I’m being forced to run an NPC for all of the reasons that are mentioned as “being wrong”. the one player I have that actually wants to advance further into the storyline often ends up bound and gagged by the rest of the players who just want to find and kill shit, then buy things that aren’t for sale(they actually tried to purchase a flying citadel), and selling very important items to the “general store”. maybe I shouldn’t be using the NPC as a life line, but its damn hard not to.

  12. hanashinobi Says:

    I played a party with just a druid, me, and a ranger. the ranger kept attacking with his bow and I used both attack spells and healed. luckily we both had bears, I had two, with plate armor to act as tanks.

  13. Vladislak Says:

    I once had the pleasure/frustration of being DM for a party of six rogues. It was possibly one of the most trying, entertaining, and surprising games I have ever run. They were all very skilled, but that ultimately led to their downfall. By party level 8 the entire group had died, and not by the hands of monsters or NPCs. Yes, the group managed to assassinate each other. Knives in sleeping throats, elaborate traps, etc… The last two members double K.O.’d while sitting across from each other at a dinner to call a truce. However, Player A had poisoned player B’s food and drink with a two part poison. Meanwhile, Player B had poisoned the silverware with a delayed contact poison. So an highly effective team, but their own worst enemies.

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  15. Astebrooke Says:

    I usually have to play a DMPC because at most I’ve had 2 players. One, whom I’ve played with most, loves to roleplay. He does not, however, do so well with puzzles or a lack of direction. The other player tends to want to kill stuff. Not EVERYTHING, just enemies, but he is always looking for the next dungeon, the next enemy. He hates spending time in towns or on puzzles, and has (many times) tossed his dice down and given up while the other guy struggles with a puzzle or situation that he brought on the party.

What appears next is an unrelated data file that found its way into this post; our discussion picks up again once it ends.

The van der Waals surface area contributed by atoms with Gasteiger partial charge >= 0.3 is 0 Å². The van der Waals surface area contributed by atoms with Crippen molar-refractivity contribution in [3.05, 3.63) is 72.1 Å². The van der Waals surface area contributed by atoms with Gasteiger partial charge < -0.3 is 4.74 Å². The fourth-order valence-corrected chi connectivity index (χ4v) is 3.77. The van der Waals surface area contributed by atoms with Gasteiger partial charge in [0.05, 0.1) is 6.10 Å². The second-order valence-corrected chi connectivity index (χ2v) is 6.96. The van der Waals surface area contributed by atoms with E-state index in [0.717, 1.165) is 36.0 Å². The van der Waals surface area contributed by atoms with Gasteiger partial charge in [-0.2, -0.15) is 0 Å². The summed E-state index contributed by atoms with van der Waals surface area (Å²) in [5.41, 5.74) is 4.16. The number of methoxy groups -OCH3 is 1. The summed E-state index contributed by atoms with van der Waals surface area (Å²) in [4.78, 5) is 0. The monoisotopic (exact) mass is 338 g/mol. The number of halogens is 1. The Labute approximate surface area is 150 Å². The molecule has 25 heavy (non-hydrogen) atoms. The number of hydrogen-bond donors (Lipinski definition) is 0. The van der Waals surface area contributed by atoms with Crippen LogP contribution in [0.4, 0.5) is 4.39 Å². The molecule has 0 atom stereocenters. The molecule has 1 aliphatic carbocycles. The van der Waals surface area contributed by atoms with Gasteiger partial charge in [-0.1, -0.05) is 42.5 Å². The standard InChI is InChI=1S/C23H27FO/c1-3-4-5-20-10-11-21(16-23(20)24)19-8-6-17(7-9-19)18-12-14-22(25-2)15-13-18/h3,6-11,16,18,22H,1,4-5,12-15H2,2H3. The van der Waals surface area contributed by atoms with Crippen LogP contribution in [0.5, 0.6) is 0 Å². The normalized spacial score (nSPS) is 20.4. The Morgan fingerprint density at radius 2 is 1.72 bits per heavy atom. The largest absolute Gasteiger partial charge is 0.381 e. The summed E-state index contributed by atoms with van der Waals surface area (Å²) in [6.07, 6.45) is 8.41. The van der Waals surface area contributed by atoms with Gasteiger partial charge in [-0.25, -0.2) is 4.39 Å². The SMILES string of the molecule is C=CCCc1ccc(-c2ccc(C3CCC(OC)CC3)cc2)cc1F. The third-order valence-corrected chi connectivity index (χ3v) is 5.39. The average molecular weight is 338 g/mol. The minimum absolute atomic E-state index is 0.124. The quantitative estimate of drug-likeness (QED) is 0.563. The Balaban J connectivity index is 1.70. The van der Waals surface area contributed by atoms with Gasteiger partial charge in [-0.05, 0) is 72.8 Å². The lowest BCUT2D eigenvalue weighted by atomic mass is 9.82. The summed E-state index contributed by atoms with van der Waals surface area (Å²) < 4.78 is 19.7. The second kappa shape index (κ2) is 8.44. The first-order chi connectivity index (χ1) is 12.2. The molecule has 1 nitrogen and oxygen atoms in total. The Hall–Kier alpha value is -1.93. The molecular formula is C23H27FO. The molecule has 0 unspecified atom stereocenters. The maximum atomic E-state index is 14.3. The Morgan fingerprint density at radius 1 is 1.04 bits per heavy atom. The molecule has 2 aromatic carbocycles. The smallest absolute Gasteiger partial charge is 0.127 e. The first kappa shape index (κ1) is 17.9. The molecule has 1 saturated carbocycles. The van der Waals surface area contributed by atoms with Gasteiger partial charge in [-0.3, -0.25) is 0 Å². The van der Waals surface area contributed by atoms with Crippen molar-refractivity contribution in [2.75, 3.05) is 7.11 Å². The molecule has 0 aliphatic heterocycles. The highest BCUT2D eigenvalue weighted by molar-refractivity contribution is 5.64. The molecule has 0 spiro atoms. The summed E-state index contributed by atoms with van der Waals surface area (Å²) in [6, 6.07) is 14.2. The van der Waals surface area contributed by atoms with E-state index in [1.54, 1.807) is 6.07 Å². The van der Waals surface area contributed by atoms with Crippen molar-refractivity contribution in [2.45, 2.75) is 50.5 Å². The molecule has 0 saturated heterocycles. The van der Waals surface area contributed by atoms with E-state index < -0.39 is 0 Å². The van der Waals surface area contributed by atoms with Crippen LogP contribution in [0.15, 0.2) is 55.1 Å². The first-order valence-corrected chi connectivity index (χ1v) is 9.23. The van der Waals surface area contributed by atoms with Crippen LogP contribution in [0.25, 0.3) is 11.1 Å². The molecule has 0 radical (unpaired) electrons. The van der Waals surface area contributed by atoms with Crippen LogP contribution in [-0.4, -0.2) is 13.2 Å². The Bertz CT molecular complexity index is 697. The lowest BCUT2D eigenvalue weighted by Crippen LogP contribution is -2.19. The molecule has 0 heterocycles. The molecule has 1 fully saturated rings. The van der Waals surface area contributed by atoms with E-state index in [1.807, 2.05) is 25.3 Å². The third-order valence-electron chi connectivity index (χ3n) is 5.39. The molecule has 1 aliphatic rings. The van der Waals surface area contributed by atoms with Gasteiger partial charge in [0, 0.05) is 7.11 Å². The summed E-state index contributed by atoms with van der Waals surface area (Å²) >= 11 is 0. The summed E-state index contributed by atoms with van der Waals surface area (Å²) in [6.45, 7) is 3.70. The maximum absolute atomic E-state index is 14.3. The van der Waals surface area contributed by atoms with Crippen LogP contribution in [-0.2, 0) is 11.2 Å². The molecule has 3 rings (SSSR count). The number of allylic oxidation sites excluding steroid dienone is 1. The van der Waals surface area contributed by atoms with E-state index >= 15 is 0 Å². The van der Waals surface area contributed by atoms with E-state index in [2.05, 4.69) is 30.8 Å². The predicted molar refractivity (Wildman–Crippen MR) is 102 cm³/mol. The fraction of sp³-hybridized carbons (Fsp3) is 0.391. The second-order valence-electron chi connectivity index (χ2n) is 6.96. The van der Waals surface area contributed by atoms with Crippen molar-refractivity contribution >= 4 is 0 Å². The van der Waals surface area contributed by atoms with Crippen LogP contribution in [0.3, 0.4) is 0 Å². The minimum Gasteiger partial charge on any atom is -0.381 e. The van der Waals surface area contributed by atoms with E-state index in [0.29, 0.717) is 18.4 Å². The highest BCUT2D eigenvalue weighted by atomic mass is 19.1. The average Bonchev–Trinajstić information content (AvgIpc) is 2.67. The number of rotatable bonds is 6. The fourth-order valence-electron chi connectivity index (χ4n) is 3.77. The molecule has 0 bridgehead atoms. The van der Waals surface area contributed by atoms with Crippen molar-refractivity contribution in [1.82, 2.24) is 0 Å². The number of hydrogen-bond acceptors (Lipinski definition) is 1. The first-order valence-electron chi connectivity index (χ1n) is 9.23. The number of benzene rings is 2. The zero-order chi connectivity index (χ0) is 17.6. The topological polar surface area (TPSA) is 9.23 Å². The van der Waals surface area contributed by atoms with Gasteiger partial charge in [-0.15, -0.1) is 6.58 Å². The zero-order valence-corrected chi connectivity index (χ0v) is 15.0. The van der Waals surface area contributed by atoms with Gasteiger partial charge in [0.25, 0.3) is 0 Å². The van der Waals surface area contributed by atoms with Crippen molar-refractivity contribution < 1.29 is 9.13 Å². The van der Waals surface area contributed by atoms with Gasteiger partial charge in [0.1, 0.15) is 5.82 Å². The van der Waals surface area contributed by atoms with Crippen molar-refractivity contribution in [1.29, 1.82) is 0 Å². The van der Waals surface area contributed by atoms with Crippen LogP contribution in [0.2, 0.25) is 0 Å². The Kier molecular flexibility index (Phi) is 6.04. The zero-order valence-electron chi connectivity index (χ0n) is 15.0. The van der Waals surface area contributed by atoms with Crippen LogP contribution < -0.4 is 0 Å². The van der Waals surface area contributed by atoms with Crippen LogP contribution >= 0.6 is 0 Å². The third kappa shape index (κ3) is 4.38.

Thankfully, it’s only been the guy who likes to roleplay for some time. He loves puzzles, just doesn’t get them all the time (and makes up some hellishly tricky puzzles when he DM’s, so it’s not lack of intelligence, lol). However, I find the DMPC to be both a good way to round out the party, since he doesn’t like or understand spells (being dyslexic, non-casters are FAR easier for him to learn), and a way to nudge him in the right direction. My clerics are usually a good source of support when his characters are facing dilemmas of the heart or soul, and my wizards are either insane enough to keep him running (ok, just once), or intelligent enough to pass an Intelligence Check and hint at what he “thinks might be something to consider.” Small nudges like that, a tiny hint, will usually get the ball rolling again and the DMPC provides something other than “a voice in the back of your mind says. . .”

  16. Rambage Says:

    Well I’m currently playing a campaign were we are one mage (illusionist) one warrior, one bard and another mage (evocator).

    (to clairify better how much we’re unbalanced, I got no kind of offense spell and the bard highest healing speel is “cure medium wounds”)

    However, despite it we’re currently being succesfull so far, maybe thanks to sheer luck. It also helps to have nearly all my spells oriented for supporting or controlling the scenery. The usual encounters are based on “do not let that thing attack or we’re all dead meat”